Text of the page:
How to make a production car more aerodynamic? First of all, the front end should be rounded - this is what the manufacturers have been doing since the beginning of the nineties, which means that unfortunately we will probably never see rectangular beauties like the original VW Scirocco. The rear end is much more important to us for this topic. In the back, they should minimize the "turbulent trailer", and there is no better inspiration than the shape of a tear, a sanctuary for aerodynamics.
The teardrop shape is so successful because the pointed back allows the current to remain attached to the body and to separate from the body in a laminar form on the spike itself. On the car we are designing, we should strive for the laminar current to meet as soon as possible after it leaves the car. They could simply make a pointed rear end (and they would not be the first to think of it), but we’ll assume we design an SUV because it’s popular at the moment. First and foremost, let's shape the center of the car (cabin) so that the air current approaches the rear end with a certain bend - that it is already directed towards the closing of the "trailer". We will get that if we make the cabin a little rounder on the side and on the roof. Good start. Furthermore, at the place where we expect the separation of air current, we should put a spoiler (eng. spoiler, or “spoiler” because it spoils the air current). The spoiler is great because it intentionally induces turbulence and thus helps direct the laminar current downwards. Instead of spoilers, we could have the so-called "Kamm-back" - a sharply "cut" rear end that has a similar effect as a spoiler, but we will not do that because customers prefer when the rear door is non-flat. Basically, you should just avoid a rounded transition from the roof to the rear door because in that case the current will be disconnected with the most turbulence.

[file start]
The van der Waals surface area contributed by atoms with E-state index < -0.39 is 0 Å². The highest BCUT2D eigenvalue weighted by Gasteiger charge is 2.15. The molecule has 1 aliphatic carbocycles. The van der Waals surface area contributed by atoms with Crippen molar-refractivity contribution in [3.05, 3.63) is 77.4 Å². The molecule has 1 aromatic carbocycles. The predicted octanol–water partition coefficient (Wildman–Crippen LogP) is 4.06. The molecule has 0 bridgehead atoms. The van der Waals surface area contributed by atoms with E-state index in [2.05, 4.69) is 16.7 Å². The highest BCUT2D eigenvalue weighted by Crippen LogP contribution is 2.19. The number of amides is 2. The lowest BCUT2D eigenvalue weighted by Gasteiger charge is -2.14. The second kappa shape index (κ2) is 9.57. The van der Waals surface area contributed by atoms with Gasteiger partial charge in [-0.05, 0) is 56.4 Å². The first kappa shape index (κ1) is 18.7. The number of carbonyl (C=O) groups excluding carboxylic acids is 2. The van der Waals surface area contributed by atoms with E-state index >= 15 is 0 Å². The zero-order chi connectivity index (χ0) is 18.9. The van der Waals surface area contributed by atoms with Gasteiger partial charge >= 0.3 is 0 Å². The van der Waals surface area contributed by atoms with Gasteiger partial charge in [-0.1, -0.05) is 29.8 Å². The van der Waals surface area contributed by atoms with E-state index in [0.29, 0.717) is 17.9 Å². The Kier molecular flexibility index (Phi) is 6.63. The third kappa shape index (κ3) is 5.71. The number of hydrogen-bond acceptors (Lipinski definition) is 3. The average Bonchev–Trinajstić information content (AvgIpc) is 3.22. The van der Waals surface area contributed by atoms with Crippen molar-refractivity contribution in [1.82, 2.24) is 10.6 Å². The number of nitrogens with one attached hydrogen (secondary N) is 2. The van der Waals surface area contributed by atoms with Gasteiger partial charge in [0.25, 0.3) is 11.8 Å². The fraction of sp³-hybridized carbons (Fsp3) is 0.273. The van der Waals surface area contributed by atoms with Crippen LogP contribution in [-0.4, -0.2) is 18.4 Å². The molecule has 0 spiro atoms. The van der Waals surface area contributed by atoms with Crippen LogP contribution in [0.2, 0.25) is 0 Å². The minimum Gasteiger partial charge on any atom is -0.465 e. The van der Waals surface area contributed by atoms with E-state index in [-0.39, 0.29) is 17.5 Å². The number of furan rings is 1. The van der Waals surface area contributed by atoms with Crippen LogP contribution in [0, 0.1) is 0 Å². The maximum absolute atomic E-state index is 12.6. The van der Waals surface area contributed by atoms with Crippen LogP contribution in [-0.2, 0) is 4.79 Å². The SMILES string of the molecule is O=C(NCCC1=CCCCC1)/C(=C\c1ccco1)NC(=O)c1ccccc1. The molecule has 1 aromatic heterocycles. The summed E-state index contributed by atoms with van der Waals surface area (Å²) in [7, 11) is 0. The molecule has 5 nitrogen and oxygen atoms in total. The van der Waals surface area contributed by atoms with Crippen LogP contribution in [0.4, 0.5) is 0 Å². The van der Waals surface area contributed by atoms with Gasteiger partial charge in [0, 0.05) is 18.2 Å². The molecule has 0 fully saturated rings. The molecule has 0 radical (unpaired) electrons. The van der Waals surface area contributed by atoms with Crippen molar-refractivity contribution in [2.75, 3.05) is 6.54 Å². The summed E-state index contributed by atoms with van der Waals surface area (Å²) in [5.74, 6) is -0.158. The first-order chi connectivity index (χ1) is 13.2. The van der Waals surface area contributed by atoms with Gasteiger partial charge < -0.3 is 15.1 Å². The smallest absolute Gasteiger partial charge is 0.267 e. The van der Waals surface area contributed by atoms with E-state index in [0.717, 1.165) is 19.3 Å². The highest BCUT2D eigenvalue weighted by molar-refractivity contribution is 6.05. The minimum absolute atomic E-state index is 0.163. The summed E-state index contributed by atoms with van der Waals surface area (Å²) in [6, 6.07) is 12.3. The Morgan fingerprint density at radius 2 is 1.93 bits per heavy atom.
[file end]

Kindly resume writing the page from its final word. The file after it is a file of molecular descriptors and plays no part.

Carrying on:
Basically, to go into too much detail, it is clear to us that there are options on how to reduce aerodynamic drag. The F1 car, the pinnacle of aerodynamics, certainly has a very low drag coefficient. Did you try to guess?
F1 cars reportedly have a drag coefficient of up to 1,1 which is criminal. How is that, how is that?
There are two reasons. The first has to do with the DNA of Formula 1. Throughout history, the F1 has profiled itself as a series of racing single-seater cars. single seater), and the Americans call such vehicles "open wheel". In other words, covering the wheels with armor to reduce air resistance would be "unconstitutional." The second reason, the much more important one, is the fact that thrust is very useful on all tracks of the F1 calendar. With thrust comes resistance, which is the eternal compromise that F1 engineers face.
The specific shape of the F1 car is horrible from an aerodynamic point of view. Tires are a huge source of the worst form of dirty air. Due to the fast rotation and round shape, the eddies created by the tires are very strong and unpredictable. If wheel cover in F1 wasn’t strictly forbidden, that would be the first thing teams would do. Formula E cars from the first generation had covered wheels because this greatly helped the problem they had with battery range. Furthermore, other components protruding out of the chassis (suspension, mirrors) do not help resistance. With great power comes great temperature, so we also have vents for refrigerators in sidepodes, engine intake u airbox and brake cooling vents. The driver's helmet is also not ideal for aerodynamics.